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Why Employers Are Embracing ‘Financial Wellness’ for Employees

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Why Employers Are Embracing ‘Financial Wellness’ for Employees

In the initial throes of the Great Recession, the nation’s 401(k)s and IRAs lost about $2.4 trillion in value during the last two quarters of 2008. According to one estimate, that loss translated to an average retirement savings loss of about 25 percent for workers who had been saving since the mid- to late-1980s.

Now approaching retirement, many of these older employees have never fully caught up.
At the other end of the spectrum were the Millennials entering the workforce during this time. As a group, these young people shouldered a record-breaking student loan burden, yet were often obliged to settle for jobs that offered cut-rate, “buyer’s market” salaries.  

Many of these younger employees have never caught up, either.

The reality for most American workers is that wages have been flat for decades. Meanwhile, the cost of nearly everything else – notably college tuition and housing – has continued to rise. Small wonder that “financial wellness” has become a staple of workplace health and well-being programs across the country.

In the 1980s, employers embraced 401(k)s to help manage the cost of employee retirement packages, which had become prohibitive. In a similar way, health and wellness programs rose in popularity to help employers manage the spiralling cost of employee healthcare packages. The theory is that a healthier workforce is happier, more productive, and requires fewer expensive medical procedures – all of which reflects positively on a company’s the bottom line.

But how “happy and healthy” can employees expect to be while losing sleep over mounting debt, an inability to save money and an uncertain financial future?

Evren Esen, research director for the Society of Human Resource Management (SHRM), said the results of a recent annual benefits survey showed roughly half of employer members now offer investment and individual retirement planning to employees. This trend is expected to continue in 2018.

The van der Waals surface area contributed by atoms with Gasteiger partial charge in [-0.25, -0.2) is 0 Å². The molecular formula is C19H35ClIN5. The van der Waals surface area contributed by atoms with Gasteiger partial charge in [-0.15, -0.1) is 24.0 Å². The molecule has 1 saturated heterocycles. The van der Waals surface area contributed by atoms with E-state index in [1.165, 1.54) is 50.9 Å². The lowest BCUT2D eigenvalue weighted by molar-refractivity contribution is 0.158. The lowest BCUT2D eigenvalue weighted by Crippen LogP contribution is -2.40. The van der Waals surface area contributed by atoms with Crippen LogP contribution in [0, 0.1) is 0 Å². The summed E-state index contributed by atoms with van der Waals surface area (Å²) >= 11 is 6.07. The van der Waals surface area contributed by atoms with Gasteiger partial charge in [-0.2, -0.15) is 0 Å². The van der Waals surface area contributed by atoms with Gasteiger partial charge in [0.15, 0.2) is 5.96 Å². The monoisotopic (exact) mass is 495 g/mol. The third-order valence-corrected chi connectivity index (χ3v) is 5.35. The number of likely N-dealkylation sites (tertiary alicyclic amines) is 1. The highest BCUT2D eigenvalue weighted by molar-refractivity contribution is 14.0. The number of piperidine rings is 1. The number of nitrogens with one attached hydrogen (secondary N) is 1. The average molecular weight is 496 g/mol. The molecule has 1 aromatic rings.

“I think financial wellness is huge,” said Sylvia V. Francis, a rewards manager for Denver-based Regional Transportation District. She said this year her company began offering Dave Ramsey’s Smart Dollar program to employees who needed help paying off debt. And other companies have been experimenting with creative ways to help employees pay off student loans.

Preventure, a leader in workplace health and well-being, based in Coventry, Rhode Island, has responded to a need for financial wellness support by offering workshops and webinars on money management. Topics range from “Healthy Food Shopping on a Budget” to managing personal finances, the principles of investment, and saving for retirement.

“Helping to educate people on the basics of money management is consistent with our holistic approach to health and well-being,” said Preventure CEO Mark Correia. “Whether it’s proper nutrition, physical fitness, stress management or financial wellness, our mission is to help improve the lives of every individual we touch.”

Source: https://www.benefitnews.com/news/9-employee-benefit-trends-to-watch-in-2018